The Field Band Foundation is a registered not for profit company operating nationally since 1997. Using the model of large scale marching bands and creating music and dance performance opportunities, life skills and integrated health education is taught to young people between the ages of 7 – 21. The FBF Theory of Change model is based on peer support and positive behavioural modelling from peers, along with the on-going improvement of self-esteem in the variety of skills transfer that takes place.
Each band is run by a local management group – the community project team – of young tutors, headed up by a Project Officer who is a full-time employee of FBF. The young tutors are provided with living support, training and a small stipend to each the various components of the band. Continuous education in leadership and project management and skills transfer in music and performance is provided throughout the various levels of the organisation to empower and capacitate everyone who is connected to the band. The band therefore becomes an important conduit for interventions and activities that are aimed at developing community assets and providing new outlets and opportunities for people in under-resourced areas.
The tutor-in-training programme emphasizes the training of young people from within the communities where the bands are situated. A steering committee comprising members of schools’ staff, parents, local community leaders and other helpful stakeholders (e.g. South African Police Services) support this local management team and helps to provide guidance that is appropriate for the community. A community member is appointed as a Social Officer in each band, and receives a small stipend to attend rehearsals, understand socio-developmental needs of band members, provide support and referrals to other services where necessary. Parent workshops on positive communication are provided annually and this reinforces the community-focused approach of the FBF.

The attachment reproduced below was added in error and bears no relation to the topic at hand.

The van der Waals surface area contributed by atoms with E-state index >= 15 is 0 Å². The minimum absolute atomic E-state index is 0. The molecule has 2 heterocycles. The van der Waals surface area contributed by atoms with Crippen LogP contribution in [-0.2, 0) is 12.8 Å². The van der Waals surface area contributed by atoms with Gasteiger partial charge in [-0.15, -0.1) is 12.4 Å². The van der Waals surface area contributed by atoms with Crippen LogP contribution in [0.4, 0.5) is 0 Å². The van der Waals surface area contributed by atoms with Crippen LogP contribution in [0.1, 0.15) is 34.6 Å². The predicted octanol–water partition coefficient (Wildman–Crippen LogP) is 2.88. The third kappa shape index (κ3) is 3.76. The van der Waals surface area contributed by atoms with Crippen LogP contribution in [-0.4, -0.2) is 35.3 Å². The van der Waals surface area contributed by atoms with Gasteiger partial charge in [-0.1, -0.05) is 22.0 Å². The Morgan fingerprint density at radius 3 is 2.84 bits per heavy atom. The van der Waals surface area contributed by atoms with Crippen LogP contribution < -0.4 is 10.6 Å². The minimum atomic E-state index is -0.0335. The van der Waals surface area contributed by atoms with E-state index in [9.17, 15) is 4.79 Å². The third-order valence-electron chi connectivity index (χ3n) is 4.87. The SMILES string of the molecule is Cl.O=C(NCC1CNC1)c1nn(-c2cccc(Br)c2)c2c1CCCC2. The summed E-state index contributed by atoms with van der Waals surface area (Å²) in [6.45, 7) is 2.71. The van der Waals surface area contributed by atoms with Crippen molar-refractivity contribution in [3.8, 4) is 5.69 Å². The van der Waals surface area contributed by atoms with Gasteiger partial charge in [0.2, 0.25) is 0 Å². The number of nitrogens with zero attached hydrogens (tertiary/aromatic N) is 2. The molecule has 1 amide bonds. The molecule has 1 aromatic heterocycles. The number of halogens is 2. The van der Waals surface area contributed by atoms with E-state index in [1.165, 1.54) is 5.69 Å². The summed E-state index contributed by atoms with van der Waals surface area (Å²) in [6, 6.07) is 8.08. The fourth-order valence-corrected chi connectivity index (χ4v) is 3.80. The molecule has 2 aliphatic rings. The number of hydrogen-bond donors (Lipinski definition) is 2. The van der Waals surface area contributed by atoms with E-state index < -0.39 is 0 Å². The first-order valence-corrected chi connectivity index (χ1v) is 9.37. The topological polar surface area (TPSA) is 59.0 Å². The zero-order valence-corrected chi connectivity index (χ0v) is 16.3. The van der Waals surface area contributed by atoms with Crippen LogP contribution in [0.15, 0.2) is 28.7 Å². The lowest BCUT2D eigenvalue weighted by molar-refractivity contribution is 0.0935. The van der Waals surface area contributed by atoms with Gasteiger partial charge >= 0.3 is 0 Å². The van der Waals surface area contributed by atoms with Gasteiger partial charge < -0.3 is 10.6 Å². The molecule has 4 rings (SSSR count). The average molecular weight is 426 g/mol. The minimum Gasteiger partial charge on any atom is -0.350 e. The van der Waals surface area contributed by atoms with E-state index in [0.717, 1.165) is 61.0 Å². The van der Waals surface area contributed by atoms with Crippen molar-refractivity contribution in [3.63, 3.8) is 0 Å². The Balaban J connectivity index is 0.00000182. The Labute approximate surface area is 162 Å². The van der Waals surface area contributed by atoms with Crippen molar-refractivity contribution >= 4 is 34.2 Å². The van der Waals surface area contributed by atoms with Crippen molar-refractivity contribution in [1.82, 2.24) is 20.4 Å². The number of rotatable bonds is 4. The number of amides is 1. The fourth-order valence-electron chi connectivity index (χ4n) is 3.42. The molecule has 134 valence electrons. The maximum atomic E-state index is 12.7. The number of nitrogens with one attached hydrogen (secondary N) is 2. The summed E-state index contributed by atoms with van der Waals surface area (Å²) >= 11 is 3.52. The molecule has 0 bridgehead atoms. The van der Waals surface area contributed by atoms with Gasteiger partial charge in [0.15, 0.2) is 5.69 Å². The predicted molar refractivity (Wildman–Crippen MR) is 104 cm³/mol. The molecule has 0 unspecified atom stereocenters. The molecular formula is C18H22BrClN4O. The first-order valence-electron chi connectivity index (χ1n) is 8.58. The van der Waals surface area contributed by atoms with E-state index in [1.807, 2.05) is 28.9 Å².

A key feature of the work is to ensure that band members have opportunities to perform and demonstrate their skills as well as emphasizing that the band “belongs” to the community. On June 16, each band has a special event to mark Youth Day which includes a short street parade and engagement with school, parent and Steering Committee stakeholders. The musical and dance repertoires of each band are therefore enjoyable, accessible and reflect the cultural diversity of South Africa. The national department of Sports, Arts and Culture has funded a national championship event which enables competing bands to travel to a central point for a large-scale event annually. This is a great motivating factor and a chance for young people to engage with their peers and set new goals for themselves. Where possible too, chances are provided for high achievers in each band to work with other bands, such as participating in the Cape Carnival.
Inclusion and respect for diversity is a critical central principle of FBF activities, and so disability awareness as well as respectful information about gender identity, are part of the education programme.
The FBF remains independent of any political or religious affiliation and aims to provide positive value-based activities for everyone who is willing to participate. There is considerable documentation in the development sector indicating the creative activities such as music and dance and the social engagement that results, is beneficial for everyone – not only the band members. Critical thinking, problem-solving and emotional resilience are all boosted with this integrated and holistic approach to community development.
More information is provided here about the HIV Peer Educator projects that the CHABAHIVA Trust has implemented in cooperation with the FBF.
Visit the FBF website for more information. Regular updates and events are posted on their Facebook page.